Naive or not, the money media have taken note. DeGrowth showed up on Bloomberg recently. Not a one off, either. There was John Cassidy‘s article in the NewYorker : “Can We Have Prosperity Without Growth?” , Forbes recently declared that “The critique of economic growth, once a fringe position, is gaining widespread attention in the face of the climate crisis” and, perhaps setting it all off, was a an HBR article by Thomas Roulet and Joel Bothello explaining “Why Degrowth Shouldn’t Scare Businesses :
With today’s climate crisis, debates around degrowth have been reinvigorated: many major figures such as Noam Chomsky, Yanis Varoufakis and Anthony Giddens have expressed support for the idea. Others, especially business leaders, view degrowth as completely unthinkable, arguing that growth is an economic necessity and any threat to that not only undermines business, but basic societal functioning. The problem is, the degrowth movement has already begun: at a grassroots level, consumer demand is actively being transformed, despite political and corporate reticence. This opens new opportunities for firms, if they act now.”
“Yes Sir!” degrowthers might reply, “We are aware!”
Read here “Why degrowth should scare business“. And as far George Kallis is concerned “… degrowth is an anti-capitalist approach to ecological sustainability”, writes Stefania Barka “Its focus is a radical shift in the dominant economic ideology and social imaginary: from growth to redistribution of the surplus, from production to reproduction and care, and from acquisitive to sharing and commoning values. As such, degrowth should be fully embraced by the Left, Kallis argues, abandoning once and for all the productivist and Keynesian credos which the climate crisis has made obsolete.”
Not sure that would convince those who argue that degrowthers fail to appreciate the full implications of a steady-state economy being “… incompatible with the process of expansion and continual enlargement inherent to capitalism” or allay their suspicion that degrowth ultimately promotes “a vision of social pacification and … the preservation of capitalist power relations.” (Maria Markantonatou : Growth Critique in the 1970s and Today )
Others feel equally strongly that “It is very important for the left to reject Ecomodernism. The extreme technical implausibility of this faith … is also theoretically and strategically wrong-headed.” argues Ted Trainer. “It not only offers no guidance for revolutionary action, it advocates the capital-intensive tech-fixes such as nuclear energy and carbon capture that the corporations would be delighted to have us spend trillions on.” read the whole article below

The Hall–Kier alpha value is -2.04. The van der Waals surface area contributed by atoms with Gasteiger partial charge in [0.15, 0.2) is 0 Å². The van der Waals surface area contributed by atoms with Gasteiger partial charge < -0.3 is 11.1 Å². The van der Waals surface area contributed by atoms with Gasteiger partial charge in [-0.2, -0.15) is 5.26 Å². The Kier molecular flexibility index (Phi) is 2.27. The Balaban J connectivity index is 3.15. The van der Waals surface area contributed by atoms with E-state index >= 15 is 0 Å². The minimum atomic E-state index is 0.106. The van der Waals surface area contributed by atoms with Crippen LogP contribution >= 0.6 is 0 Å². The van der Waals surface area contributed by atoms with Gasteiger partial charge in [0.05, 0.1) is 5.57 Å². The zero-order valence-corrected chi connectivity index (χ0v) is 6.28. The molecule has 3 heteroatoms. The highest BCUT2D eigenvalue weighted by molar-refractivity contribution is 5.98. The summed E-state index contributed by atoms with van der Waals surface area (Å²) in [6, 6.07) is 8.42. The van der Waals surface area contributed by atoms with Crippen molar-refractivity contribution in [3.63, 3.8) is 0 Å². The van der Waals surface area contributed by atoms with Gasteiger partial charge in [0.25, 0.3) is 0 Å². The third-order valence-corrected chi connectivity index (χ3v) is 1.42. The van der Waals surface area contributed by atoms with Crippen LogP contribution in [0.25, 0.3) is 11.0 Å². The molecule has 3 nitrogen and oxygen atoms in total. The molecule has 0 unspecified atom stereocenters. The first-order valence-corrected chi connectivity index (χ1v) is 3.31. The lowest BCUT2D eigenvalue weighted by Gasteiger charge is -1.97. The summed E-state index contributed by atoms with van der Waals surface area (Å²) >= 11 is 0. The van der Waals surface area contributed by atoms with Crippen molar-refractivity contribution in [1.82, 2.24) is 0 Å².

I like to think that much of the debate is about “conceptual (male) ego” rather than any fundamental difference? Certainly nothing as fundamental as the shared objection to the status quo.
Andrea Grainger seems to agree. “Leigh’s article attacks some of the bad forms of the degrowth ideology but misses much of the positive parts of the movement. Rather than presenting degrowth and socialism as rivals, I believe a better approach is to try to synthesise socialist and degrowth ideas, and bring these communities together.” read the whole article here
In his comprehensive review of the debate : “We-Are-All-Degrowthers_We-Are-All-Ecomodernists” Kevin Carson argues:
“The fighting over emotional imagery associated with the words “growth” and “degrowth” makes it difficult even to distinguish legitimate areas of disagreement from swatting at verbal phantasms. Although there are real areas of substantive disagreement, at least as much of the dispute can be traced to something of a “two cultures” problem.” And Carson concludes his excellent article: “The actual “debate,” if there is one, comes down more to a rhetorical sleight of hand by which “degrowth” is associated with “Malthusianism,” “austerity,” or outright neoprimitivism than to disagreements in material terms. If there’s disagreement in material terms, it’s over secondary questions like whether degrowth in resource consumption can be decoupled from growth as measured by GDP, whether GDP is even a significant measure of anything but waste and resource consumption, or whether there’s sufficient waste production at present to reduce resource consumption without affecting real standards of living. So we are all agreed, or should be agreed, both that 1) resource extraction should be limited to sustainable levels, and 2) we should pursue both economic rationalization and technological development in order to use the specified level of resource inputs to generate the maximum possible quality of life. In this sense, we are all degrowthers and we are all ecomodernists.” Read the whole paper here